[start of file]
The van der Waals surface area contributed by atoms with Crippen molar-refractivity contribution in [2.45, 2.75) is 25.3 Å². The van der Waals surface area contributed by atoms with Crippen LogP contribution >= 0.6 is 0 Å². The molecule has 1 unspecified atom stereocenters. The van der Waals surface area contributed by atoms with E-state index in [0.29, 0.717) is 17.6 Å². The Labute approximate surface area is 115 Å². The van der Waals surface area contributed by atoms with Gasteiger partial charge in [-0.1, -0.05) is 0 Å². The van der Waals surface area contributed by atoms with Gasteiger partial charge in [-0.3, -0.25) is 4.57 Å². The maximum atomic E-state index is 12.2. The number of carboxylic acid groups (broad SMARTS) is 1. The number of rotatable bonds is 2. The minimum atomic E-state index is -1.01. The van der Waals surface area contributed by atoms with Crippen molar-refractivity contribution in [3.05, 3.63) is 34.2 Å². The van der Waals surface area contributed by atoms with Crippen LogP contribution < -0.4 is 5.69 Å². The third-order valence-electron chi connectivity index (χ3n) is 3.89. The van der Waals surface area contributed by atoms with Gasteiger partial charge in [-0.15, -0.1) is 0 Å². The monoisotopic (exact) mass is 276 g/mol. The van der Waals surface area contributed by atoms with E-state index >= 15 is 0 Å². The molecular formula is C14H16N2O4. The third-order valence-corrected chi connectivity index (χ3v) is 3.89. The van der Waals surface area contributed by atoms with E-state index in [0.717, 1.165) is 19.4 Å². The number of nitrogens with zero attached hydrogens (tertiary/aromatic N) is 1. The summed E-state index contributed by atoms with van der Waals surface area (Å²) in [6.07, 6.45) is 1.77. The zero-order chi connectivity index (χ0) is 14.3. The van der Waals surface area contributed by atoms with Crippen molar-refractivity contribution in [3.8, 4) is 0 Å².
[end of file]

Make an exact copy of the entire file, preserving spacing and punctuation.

The van der Waals surface area contributed by atoms with Crippen molar-refractivity contribution in [2.45, 2.75) is 25.3 Å². The van der Waals surface area contributed by atoms with Crippen LogP contribution >= 0.6 is 0 Å². The molecule has 1 unspecified atom stereocenters. The van der Waals surface area contributed by atoms with E-state index in [0.29, 0.717) is 17.6 Å². The Labute approximate surface area is 115 Å². The van der Waals surface area contributed by atoms with Gasteiger partial charge in [-0.1, -0.05) is 0 Å². The van der Waals surface area contributed by atoms with Gasteiger partial charge in [-0.3, -0.25) is 4.57 Å². The maximum atomic E-state index is 12.2. The number of carboxylic acid groups (broad SMARTS) is 1. The number of rotatable bonds is 2. The minimum atomic E-state index is -1.01. The van der Waals surface area contributed by atoms with Crippen molar-refractivity contribution in [3.05, 3.63) is 34.2 Å². The van der Waals surface area contributed by atoms with Crippen LogP contribution < -0.4 is 5.69 Å². The third-order valence-electron chi connectivity index (χ3n) is 3.89. The van der Waals surface area contributed by atoms with Gasteiger partial charge in [-0.15, -0.1) is 0 Å². The monoisotopic (exact) mass is 276 g/mol. The van der Waals surface area contributed by atoms with E-state index >= 15 is 0 Å². The molecular formula is C14H16N2O4. The third-order valence-corrected chi connectivity index (χ3v) is 3.89. The van der Waals surface area contributed by atoms with E-state index in [0.717, 1.165) is 19.4 Å². The number of nitrogens with zero attached hydrogens (tertiary/aromatic N) is 1. The summed E-state index contributed by atoms with van der Waals surface area (Å²) in [6.07, 6.45) is 1.77. The zero-order chi connectivity index (χ0) is 14.3. The van der Waals surface area contributed by atoms with Crippen molar-refractivity contribution in [3.8, 4) is 0 Å².